Food for Thought|Feb 12, 2006 6:53 AM| by:

Balance, Moderation, Loyalty, Honesty

dhammapada_teachings2

He who puts on the yellow robe while he is yet impure, lacking in self-control and lacking in loyalty, truly he is unworthy to wear the yellow robe of the monk.

Of course, the yellow robe, in the literal sense, is the robe of the Buddhist monks; it became the robe of all who practiced asceticism. But this is not what the Dhammapada truly means to say, because there is no lack of men who wear the yellow robe but are not purified of their taints. The yellow robe is taken as the symbol of consecration to the spiritual life, the external sign of renunciation of all that is not an exclusive concentration upon the spiritual life.

What Buddhism means by “impurities” is chiefly egoism and ignorance; because, from the Buddhist standpoint, the greatest of all taints is ignorance, not ignorance of external things, of the laws of Nature and of all that you learn at school, but the ignorance of the deepest truth of things, of the law of the being, of the Dharma.

It is noteworthy that the two defects insisted upon here are lack of self-control and lack of loyalty. Loyalty means here sincerity, honesty; what the Dhammapada censures most severely is hypocrisy: to pretend that you want to live the spiritual life and not to do it, to pretend that you want to seek the truth and not to do it, to display the external signs of consecration to the divine life—here symbolised by the yellow robe—but within to be concerned only with oneself, one’s selfishness and one’s own needs.

It is interesting to note the insistence of the Dhammapada on self-control, for according to the Buddhist teaching, excess in all things is bad. The Buddha always insisted on the Middle Path. You must not be too much on one side nor too much on the other, exaggerate one thing or the other. You must have measure, balance in all things, the balance of moderation.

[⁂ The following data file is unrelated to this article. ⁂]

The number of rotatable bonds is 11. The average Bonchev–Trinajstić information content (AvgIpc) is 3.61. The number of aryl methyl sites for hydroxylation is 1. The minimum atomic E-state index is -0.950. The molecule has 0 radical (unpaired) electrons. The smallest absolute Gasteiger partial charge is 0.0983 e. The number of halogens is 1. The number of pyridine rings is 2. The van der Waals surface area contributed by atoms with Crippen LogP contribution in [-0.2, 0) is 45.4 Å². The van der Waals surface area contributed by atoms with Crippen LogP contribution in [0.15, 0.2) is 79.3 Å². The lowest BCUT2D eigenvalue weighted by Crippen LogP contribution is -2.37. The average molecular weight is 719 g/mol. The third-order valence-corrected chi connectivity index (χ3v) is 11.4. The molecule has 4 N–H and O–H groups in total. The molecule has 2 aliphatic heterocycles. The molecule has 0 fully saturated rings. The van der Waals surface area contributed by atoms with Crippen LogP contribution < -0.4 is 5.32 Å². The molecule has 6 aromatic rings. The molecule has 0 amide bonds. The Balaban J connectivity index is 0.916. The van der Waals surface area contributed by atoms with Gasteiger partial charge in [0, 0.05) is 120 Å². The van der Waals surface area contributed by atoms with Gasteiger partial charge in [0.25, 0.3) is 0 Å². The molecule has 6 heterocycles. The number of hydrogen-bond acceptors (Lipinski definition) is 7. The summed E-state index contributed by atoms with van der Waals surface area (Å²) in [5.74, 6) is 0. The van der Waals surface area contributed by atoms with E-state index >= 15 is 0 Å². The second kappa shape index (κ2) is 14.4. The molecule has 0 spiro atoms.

Therefore the qualities that make you worthy of leading the spiritual life are to have an inner balance, a balance in your action, and to be moderate in everything, to be sincere, honest, loyal.

But he who has discarded all impurity, who is firmly attached to the precepts of morality, who knows how to moderate his appetite and who is loyal, he, truly, is worthy to wear the yellow robe.

I would not like you to take this text as a moral catechism. It certainly has a much deeper and truer meaning, because in all truly spiritual teachings, morality as it is mentally conceived is out of place.

So too the word “impurity”. Pure, as it is understood morally, has not at all the meaning it is given in a truly spiritual teaching; and particularly from the Buddhist standpoint, purity is absence of ignorance, as I have already told you last time, and ignorance means ignoring the inner law, the truth of the being. And loyalty means not to take the illusion for the reality, the changing and fluctuating appearances for the inner and real permanence of the being.

We can say then that self-control and self-mastery, measure, absence of desire, the search for the inner truth of the being and the law of its self-manifestation are very necessary preoccupations for those who want to practise the spiritual life.

To be true to oneself, to one’s goal, not to let oneself be moved by disorderly impulses, not to take the changing appearances for the Reality, these are the virtues that one must have in order to progress on the way of spirituality.

The Mother